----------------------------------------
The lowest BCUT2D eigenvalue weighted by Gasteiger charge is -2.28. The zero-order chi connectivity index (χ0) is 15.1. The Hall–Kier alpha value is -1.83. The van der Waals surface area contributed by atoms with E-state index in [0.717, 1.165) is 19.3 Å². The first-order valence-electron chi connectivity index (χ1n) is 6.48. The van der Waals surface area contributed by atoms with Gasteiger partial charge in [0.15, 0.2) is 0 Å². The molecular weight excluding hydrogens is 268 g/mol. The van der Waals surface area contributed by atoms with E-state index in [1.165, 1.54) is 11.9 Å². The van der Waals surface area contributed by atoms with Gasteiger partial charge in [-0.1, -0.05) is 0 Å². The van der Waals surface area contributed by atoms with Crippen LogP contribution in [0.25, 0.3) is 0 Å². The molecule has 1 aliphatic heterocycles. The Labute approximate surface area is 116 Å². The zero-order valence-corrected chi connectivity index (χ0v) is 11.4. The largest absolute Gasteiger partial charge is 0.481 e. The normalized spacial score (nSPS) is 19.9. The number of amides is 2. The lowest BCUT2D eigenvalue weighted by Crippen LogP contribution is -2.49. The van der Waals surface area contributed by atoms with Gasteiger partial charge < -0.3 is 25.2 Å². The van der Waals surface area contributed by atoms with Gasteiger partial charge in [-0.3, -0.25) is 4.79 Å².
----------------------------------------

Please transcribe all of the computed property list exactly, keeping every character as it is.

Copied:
The lowest BCUT2D eigenvalue weighted by Gasteiger charge is -2.28. The zero-order chi connectivity index (χ0) is 15.1. The Hall–Kier alpha value is -1.83. The van der Waals surface area contributed by atoms with E-state index in [0.717, 1.165) is 19.3 Å². The first-order valence-electron chi connectivity index (χ1n) is 6.48. The van der Waals surface area contributed by atoms with Gasteiger partial charge in [0.15, 0.2) is 0 Å². The molecular weight excluding hydrogens is 268 g/mol. The van der Waals surface area contributed by atoms with E-state index in [1.165, 1.54) is 11.9 Å². The van der Waals surface area contributed by atoms with Gasteiger partial charge in [-0.1, -0.05) is 0 Å². The van der Waals surface area contributed by atoms with Crippen LogP contribution in [0.25, 0.3) is 0 Å². The molecule has 1 aliphatic heterocycles. The Labute approximate surface area is 116 Å². The zero-order valence-corrected chi connectivity index (χ0v) is 11.4. The largest absolute Gasteiger partial charge is 0.481 e. The normalized spacial score (nSPS) is 19.9. The number of amides is 2. The lowest BCUT2D eigenvalue weighted by Crippen LogP contribution is -2.49. The van der Waals surface area contributed by atoms with Gasteiger partial charge < -0.3 is 25.2 Å². The van der Waals surface area contributed by atoms with Gasteiger partial charge in [-0.3, -0.25) is 4.79 Å².